Home » Decade » 1970 » My Vintage Volkswagen Westfalia – Progress Report #4

September 18, 2012

My Vintage Volkswagen Westfalia – Progress Report #4

By Andrea

Before I get started with this week’s progress report, I just wanted to share the cover of the Campmobile manual with you:

I think “It goes on vacation with you” might be one of the greatest vehicle slogans ever!  I’m just sayin’.  Anyway, on to the update!

Replacement curtains were what I thought were going to be the easiest sewing project when it came to the Westi.  After all, it did come with curtains for me to copy – what could be easier!

These are the curtains that were in the back area of the bus.  Very 80s looking, and very faded on the other side.  Not to mention, definitely not our taste!

For the curtains I made to replace these ones, I decided to use the Moda American Jane retro camping panel fabric.  I love the retro camping families!  I made sure I centred the print on each curtain panel.  This is one of the finished curtain panels, they were pretty straight forward to copy.

The front curtain that came with the Westi, was in fact the original curtain.  This curtain covers the driver’s side window, the windshield, and the passenger side window.  It also has some carefully placed holes in it, which allow the child’s hammock to fit through. It attaches via snaps.  The fabric was cute, and I can see how it would have coordinated well with the harvest gold interior.

However, copying this curtain gave me nothing but grief!  I wanted to make the curtain double sided, unlike the original.  Trying to get the holes for the hammock to work out nicely gave me more trouble than it definitely should have.  However, I finally got that done, and figured it would now be smooth sailing.  Hah!  No, not so much.  I went to go and snap up the curtain in the Westi, and it did not fit!  It was waaaaaay too big over the windshield portion, but only the windshield portion.  I did try to get a pic of this to show you all, but it appears my camera decided to eat the picture.

So, now I was totally puzzled.  I took the curtain down and compared it to the original.  Nope, it was identical.  Totally puzzled!  So, I cracked open the manual.

What I am speculating, based on the pictures, is that there was originally a piece of elastic going across the top of the windshield section which gathered it, making it fit that section.  However I think over many years of use, the elastic eventually just disintegrated and let go – making that section when I copied it way too big.  I plan to instead gather it to attach to a piece of velcro, which we will attach the other side directly to the Westi.  I think this will hold up better over time, and will make it a bit more light tight as well.

Here’s all the finished curtain panels!  The blue plaid one is the grief-inducing front panel, and the red ones are the rear curtains.

So – if you were wondering, my sewing projects don’t always go smoothly, either!  I hope you enjoyed my tale of sewing woes!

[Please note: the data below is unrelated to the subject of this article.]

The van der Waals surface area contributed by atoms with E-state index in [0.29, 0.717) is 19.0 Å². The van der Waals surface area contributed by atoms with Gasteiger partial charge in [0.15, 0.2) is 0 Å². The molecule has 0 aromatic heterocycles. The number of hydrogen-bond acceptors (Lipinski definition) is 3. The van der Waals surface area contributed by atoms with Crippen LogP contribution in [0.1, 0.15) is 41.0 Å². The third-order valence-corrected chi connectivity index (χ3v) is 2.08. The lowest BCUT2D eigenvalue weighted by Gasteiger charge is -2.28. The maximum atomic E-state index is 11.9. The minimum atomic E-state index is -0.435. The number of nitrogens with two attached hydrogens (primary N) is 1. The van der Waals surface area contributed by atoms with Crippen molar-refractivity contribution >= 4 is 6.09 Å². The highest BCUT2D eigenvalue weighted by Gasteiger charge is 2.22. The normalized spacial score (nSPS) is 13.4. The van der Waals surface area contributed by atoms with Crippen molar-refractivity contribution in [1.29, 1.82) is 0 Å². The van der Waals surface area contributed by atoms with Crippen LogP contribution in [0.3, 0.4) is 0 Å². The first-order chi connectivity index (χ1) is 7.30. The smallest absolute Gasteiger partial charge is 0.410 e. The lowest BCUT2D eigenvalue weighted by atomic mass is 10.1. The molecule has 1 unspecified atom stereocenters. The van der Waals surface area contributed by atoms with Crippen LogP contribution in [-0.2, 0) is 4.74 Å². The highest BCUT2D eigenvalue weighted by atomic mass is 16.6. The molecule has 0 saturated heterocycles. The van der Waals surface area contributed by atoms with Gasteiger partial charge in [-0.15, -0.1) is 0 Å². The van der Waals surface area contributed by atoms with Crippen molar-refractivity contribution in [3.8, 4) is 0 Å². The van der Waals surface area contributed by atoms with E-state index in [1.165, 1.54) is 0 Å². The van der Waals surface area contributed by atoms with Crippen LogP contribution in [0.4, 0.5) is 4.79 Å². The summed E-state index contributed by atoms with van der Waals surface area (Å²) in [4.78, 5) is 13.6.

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6 Responses to My Vintage Volkswagen Westfalia – Progress Report #4

  1. Sara In AZ Reply

    September 18, 2012 at 12:59 pm

    You…..had trouble sewing something Andrea?!? YOU??? I can’t believe that, the Earth must be off it’s axis or something then!!! :)

    • Andrea Reply

      September 19, 2012 at 1:07 am

      LOL! Yes, Sara, and it was something that should have been easy!

    • RetroRuth Reply

      September 19, 2012 at 1:03 pm

      Hee hee!

  2. RetroRuth Reply

    September 19, 2012 at 1:05 pm

    Andrea, I have TOTAL faith that whatever you decide to do to to fix it will fit perfectly! :) Can’t wait to see the after pics for this one!

  3. Hils Reply

    October 13, 2012 at 10:39 pm

    Thank you so much for sharing this revamp! My mom and her family flew to Germany, bought one of these at the factory, and spent the summers of 1971 and 72 driving around Europe (both eastern and western) in it before shipping it home to Canada. Imagine 5 people (including 2 teenagers) living in one of these for 3 months straight, it can be done. I’ve loved hearing her stories since I was a small child and sharing this series of blog posts with her brought back many fond memories.

  4. Jack Reply

    September 3, 2013 at 4:05 pm

    The original curtain in my ’73 looked like your photo. The snaps
    attach at the top of the A and B pillars. The center section,
    which covers the windshield, is snapped to both A pillars. It had
    elastic band inside which could be stretched around the rear mirror.
    That section of curtain could also divide the cabin from the cockpit
    by snapping it above both B pillars. The elastic inside would
    tightly draw the top of the curtain straight across.

    Your original curtain used to have the elastic. After 30+ years
    rubber parts like this get baggy. Thanks for sharing, I’ve not seen
    that curtain fabric pattern in years.

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